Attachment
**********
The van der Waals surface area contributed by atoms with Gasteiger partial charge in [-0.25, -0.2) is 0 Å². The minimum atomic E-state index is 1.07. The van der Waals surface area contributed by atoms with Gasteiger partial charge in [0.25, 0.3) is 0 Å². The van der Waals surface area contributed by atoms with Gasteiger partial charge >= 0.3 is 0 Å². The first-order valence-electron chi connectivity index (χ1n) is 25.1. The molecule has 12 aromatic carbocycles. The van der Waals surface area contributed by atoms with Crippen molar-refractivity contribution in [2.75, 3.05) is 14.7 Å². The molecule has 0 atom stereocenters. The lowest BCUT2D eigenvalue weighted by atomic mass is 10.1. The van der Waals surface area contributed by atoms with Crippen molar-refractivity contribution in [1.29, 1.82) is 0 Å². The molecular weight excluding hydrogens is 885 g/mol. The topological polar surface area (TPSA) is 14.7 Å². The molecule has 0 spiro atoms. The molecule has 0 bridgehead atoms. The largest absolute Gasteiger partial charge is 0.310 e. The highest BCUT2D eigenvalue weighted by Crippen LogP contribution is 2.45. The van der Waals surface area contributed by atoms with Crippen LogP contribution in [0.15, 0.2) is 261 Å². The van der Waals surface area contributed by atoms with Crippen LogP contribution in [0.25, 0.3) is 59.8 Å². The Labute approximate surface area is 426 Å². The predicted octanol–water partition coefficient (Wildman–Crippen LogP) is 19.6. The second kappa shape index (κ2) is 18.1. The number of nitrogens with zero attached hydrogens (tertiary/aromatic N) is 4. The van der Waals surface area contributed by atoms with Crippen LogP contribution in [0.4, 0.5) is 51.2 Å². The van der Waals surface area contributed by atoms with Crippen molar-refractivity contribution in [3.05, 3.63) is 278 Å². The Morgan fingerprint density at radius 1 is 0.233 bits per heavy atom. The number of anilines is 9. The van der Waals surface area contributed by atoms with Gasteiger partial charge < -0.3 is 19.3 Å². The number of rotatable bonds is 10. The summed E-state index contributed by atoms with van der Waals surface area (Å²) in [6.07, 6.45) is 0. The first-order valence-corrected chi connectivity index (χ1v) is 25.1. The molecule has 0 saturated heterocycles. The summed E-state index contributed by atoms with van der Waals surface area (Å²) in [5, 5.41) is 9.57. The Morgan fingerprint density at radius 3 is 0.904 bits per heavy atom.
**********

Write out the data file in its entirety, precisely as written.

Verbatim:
The van der Waals surface area contributed by atoms with Gasteiger partial charge in [-0.25, -0.2) is 0 Å². The minimum atomic E-state index is 1.07. The van der Waals surface area contributed by atoms with Gasteiger partial charge in [0.25, 0.3) is 0 Å². The van der Waals surface area contributed by atoms with Gasteiger partial charge >= 0.3 is 0 Å². The first-order valence-electron chi connectivity index (χ1n) is 25.1. The molecule has 12 aromatic carbocycles. The van der Waals surface area contributed by atoms with Crippen molar-refractivity contribution in [2.75, 3.05) is 14.7 Å². The molecule has 0 atom stereocenters. The lowest BCUT2D eigenvalue weighted by atomic mass is 10.1. The van der Waals surface area contributed by atoms with Crippen molar-refractivity contribution in [1.29, 1.82) is 0 Å². The molecular weight excluding hydrogens is 885 g/mol. The topological polar surface area (TPSA) is 14.7 Å². The molecule has 0 spiro atoms. The molecule has 0 bridgehead atoms. The largest absolute Gasteiger partial charge is 0.310 e. The highest BCUT2D eigenvalue weighted by Crippen LogP contribution is 2.45. The van der Waals surface area contributed by atoms with Crippen LogP contribution in [0.15, 0.2) is 261 Å². The van der Waals surface area contributed by atoms with Crippen LogP contribution in [0.25, 0.3) is 59.8 Å². The Labute approximate surface area is 426 Å². The predicted octanol–water partition coefficient (Wildman–Crippen LogP) is 19.6. The second kappa shape index (κ2) is 18.1. The number of nitrogens with zero attached hydrogens (tertiary/aromatic N) is 4. The van der Waals surface area contributed by atoms with Crippen LogP contribution in [0.4, 0.5) is 51.2 Å². The van der Waals surface area contributed by atoms with Crippen molar-refractivity contribution in [3.05, 3.63) is 278 Å². The Morgan fingerprint density at radius 1 is 0.233 bits per heavy atom. The number of anilines is 9. The van der Waals surface area contributed by atoms with Gasteiger partial charge < -0.3 is 19.3 Å². The number of rotatable bonds is 10. The summed E-state index contributed by atoms with van der Waals surface area (Å²) in [6.07, 6.45) is 0. The first-order valence-corrected chi connectivity index (χ1v) is 25.1. The molecule has 0 saturated heterocycles. The summed E-state index contributed by atoms with van der Waals surface area (Å²) in [5, 5.41) is 9.57. The Morgan fingerprint density at radius 3 is 0.904 bits per heavy atom.